There is good news and bad news from the final performance of the Aspen Festival at Kennedy Center Saturday night.

First the good news. The program was a showcase for the Aspen Chamber Symphony, and its collective talent and exuberance were matched by musicality of the highest order. Particularly impressive was Bartok's Piano Concerto No. 1, with piantist Lee Luvisi. The Aspen musicians wrenched out all its power with assured, effortless playing. A large percussion section engulfed the concert hall in a barbaric aural ambiance. And if Luvisi's dynamic range provided only for forte and sort-of-forte, the explosive precision of the final pages of the first movement and the intensity of his playing throughout the score were worthy of this orchestra.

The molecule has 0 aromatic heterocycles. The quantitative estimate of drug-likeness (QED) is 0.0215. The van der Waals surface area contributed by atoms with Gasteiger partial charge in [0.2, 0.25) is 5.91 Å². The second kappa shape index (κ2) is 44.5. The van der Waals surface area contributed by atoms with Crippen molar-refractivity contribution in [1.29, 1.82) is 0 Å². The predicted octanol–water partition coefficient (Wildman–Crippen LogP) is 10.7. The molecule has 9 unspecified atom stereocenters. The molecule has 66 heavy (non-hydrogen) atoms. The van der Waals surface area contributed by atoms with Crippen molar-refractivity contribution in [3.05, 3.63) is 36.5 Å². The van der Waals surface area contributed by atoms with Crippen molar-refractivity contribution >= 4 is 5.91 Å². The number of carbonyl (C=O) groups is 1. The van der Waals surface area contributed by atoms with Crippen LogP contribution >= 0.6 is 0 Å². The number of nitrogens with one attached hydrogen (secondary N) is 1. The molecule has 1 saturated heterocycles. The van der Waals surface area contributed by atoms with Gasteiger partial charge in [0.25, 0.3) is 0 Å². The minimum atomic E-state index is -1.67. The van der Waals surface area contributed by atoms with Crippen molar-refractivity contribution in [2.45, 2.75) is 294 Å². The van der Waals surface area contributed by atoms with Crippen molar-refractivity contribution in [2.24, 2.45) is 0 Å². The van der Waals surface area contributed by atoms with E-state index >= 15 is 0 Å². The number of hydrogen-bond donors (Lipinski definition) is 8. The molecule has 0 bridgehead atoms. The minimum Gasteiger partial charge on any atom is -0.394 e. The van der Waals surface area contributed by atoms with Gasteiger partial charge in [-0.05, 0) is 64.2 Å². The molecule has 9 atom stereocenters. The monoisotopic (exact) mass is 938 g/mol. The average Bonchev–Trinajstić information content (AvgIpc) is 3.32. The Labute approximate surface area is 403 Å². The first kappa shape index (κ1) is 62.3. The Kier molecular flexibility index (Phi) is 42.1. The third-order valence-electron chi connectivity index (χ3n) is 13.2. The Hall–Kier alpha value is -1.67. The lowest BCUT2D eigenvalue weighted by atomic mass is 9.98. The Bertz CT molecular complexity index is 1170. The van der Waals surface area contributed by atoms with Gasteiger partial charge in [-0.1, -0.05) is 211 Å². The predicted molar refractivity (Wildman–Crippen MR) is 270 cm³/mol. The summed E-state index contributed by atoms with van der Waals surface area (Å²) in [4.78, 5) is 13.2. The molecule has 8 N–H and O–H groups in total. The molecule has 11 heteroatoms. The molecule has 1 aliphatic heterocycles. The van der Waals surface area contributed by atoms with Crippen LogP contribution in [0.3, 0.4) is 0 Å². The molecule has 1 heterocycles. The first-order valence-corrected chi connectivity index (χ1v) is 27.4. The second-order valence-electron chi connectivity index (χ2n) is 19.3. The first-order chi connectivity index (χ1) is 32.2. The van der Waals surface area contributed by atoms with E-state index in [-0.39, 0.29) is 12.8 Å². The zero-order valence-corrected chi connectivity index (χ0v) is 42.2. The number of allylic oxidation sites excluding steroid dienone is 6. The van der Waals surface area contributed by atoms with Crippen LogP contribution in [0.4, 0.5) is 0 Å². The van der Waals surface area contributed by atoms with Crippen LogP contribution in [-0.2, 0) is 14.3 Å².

For openers there was a novelty, the "Royal Invitation, or Homage to the Queen of Tonga" by Dominick Argento. It is not a great work, but it is a pleasant suite with a programme longer than its score and several chances for displays of first-chair virtuosity. These were plentiful, with the oboe's plaintive cadenza in the second movement lingering sweetly in the ear.

The concert closed with Mendelssohn's "Scotch" Symphony, No. 3, a loving remembrance of the land of Queen Mary. With music director Jorge Mester's fine control of this orchestra, the group's obvious enjoyment of the music was a audible as its quality. And throughout the festival it has been no small joy to be able to take granted the highest performance level from these young musicians. Their talent is great news for the future of American music.

So where is the bad news? In the audience. Popular response to this festival has been meager, the size of paying audiences often embarrassing. At a time when support for the arts is not on the rise, such lack of support for high quality is discouraging news indeed.